For many years, to his supporters and opponents alike, Benjamin Netanyahu appeared to be politically invincible. Israel's longest-serving leader won a record four elections and held office five times - more than any other prime minister in the country's 73-year history. In the end, it took an unprecedented coalition of parties whose only common goal was to oust him to finally cast him out.
Mr Netanyahu's unrivalled success in polls owed much to the image he cultivated as the person who could best keep Israel safe from hostile forces in the Middle East.
He took a hard line towards the Palestinians, putting security concerns at the top of any talk of peace, and long warned of existential danger to Israel from Iran.
His final years though were dogged by his criminal trial for alleged corruption, which fuelled criticism of his determination to stay on power, and street protests calling for him to go.
Benjamin Netanyahu was born in Tel Aviv in 1949. In 1963 his family moved to the US when his father Benzion, a prominent historian and Zionist activist, was offered an academic post.
At the age of 18, he returned to Israel, where he spent five distinguished years in the army, serving as a captain in an elite commando unit, the Sayeret Matkal. He took part in a raid on Beirut's airport in 1968 and fought in the 1973 Middle East war.
After his military service, Mr Netanyahu went back to the US, where he earned bachelor's and master's degrees at the Massachusetts Institute of Technology (MIT).
In 1976, Mr Netanyahu's brother, Jonathan, was killed leading a raid to rescue hostages from a hijacked airliner in Entebbe, Uganda. His death had a profound impact on the Netanyahu family, and his name became legendary in Israel.
Mr Netanyahu set up an anti-terrorism institute in his brother's memory and in 1982 became Israel's deputy chief of mission in Washington.
Overnight, Mr Netanyahu's public life was launched. An articulate English speaker with a distinctive American accent, he became a familiar face on US television and an effective advocate for Israel.
He was appointed Israel's permanent representative at the UN in New York in 1984.
Rise to power
Only in 1988, when Mr Netanyahu returned to Israel, did he become involved in domestic politics, winning a seat for the Likud party in the Knesset (parliament) and becoming deputy foreign minister.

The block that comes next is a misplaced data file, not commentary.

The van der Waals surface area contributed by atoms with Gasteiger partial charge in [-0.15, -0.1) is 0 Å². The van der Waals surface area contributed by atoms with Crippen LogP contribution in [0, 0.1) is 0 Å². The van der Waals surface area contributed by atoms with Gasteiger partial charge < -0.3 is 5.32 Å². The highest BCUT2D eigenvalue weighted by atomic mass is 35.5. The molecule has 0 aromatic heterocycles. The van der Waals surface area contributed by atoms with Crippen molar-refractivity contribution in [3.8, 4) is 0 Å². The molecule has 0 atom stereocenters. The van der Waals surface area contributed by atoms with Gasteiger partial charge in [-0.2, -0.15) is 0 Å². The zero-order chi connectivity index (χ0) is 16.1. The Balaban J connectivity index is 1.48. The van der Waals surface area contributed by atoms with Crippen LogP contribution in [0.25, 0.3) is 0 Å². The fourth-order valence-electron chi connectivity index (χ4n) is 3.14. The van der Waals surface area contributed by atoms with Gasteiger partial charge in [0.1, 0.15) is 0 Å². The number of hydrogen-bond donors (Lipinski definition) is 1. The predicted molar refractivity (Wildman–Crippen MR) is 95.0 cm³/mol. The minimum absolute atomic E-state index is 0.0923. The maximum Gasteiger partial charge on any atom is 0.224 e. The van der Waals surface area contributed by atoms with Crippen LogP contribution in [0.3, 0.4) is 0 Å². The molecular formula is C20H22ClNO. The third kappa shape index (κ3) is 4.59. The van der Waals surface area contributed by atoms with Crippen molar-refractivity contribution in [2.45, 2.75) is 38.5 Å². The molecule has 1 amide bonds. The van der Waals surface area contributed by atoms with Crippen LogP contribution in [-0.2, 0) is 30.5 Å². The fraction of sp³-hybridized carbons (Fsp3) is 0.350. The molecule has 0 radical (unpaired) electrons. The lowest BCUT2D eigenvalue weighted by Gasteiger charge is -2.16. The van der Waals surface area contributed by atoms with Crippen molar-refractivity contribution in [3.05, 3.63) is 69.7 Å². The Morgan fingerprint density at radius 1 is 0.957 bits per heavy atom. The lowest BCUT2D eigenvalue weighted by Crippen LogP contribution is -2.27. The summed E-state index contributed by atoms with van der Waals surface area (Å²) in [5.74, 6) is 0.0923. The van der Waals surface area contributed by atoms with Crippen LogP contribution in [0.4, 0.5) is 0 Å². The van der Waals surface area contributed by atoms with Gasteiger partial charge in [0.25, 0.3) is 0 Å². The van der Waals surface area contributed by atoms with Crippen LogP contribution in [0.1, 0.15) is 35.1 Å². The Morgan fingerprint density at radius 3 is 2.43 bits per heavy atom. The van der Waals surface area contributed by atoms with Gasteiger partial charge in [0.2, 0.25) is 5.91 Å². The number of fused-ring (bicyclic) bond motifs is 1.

He later became party chairman, and in 1996, Israel's first directly elected prime minister after an early election following the assassination of Yitzhak Rabin.
Mr Netanyahu was also Israel's youngest leader and the first to be born after the state was founded in 1948.
Despite having fiercely criticised the 1993 Oslo peace accords between Israel and the Palestinians, Mr Netanyahu signed a deal handing over 80% of Hebron to Palestinian Authority control and agreed to further withdrawals from the occupied West Bank, to much opprobrium from the right.
He lost office in 1999 after he called elections 17 months early, defeated by Labour leader Ehud Barak, Mr Netanyahu's former commander.
Mr Netanyahu stepped down as Likud leader and was succeeded by Ariel Sharon.
After Mr Sharon was elected prime minister in 2001, Mr Netanyahu returned to government, first as foreign minister and then as finance minister. In 2005, he resigned in protest at the Israeli withdrawal from the occupied Gaza Strip.
His chance came again in 2005, when Mr Sharon - just before a massive stroke that left him in a coma - split from Likud and set up a new centrist party, Kadima.
Life and times
- 1949 - born in Tel Aviv
- 1967-73 - serves as soldier commando captain
- 1984 - becomes ambassador to UN
- 1988 - enters Knesset and government
- 1996 - becomes prime minister
- 1999 - loses election
- 2002-03 - serves as foreign minister
- 2003-05 - serves as finance minister; resigns over withdrawal from Gaza
- Dec 2005 - wins back leadership of Likud party
- 2009 - returns as prime minister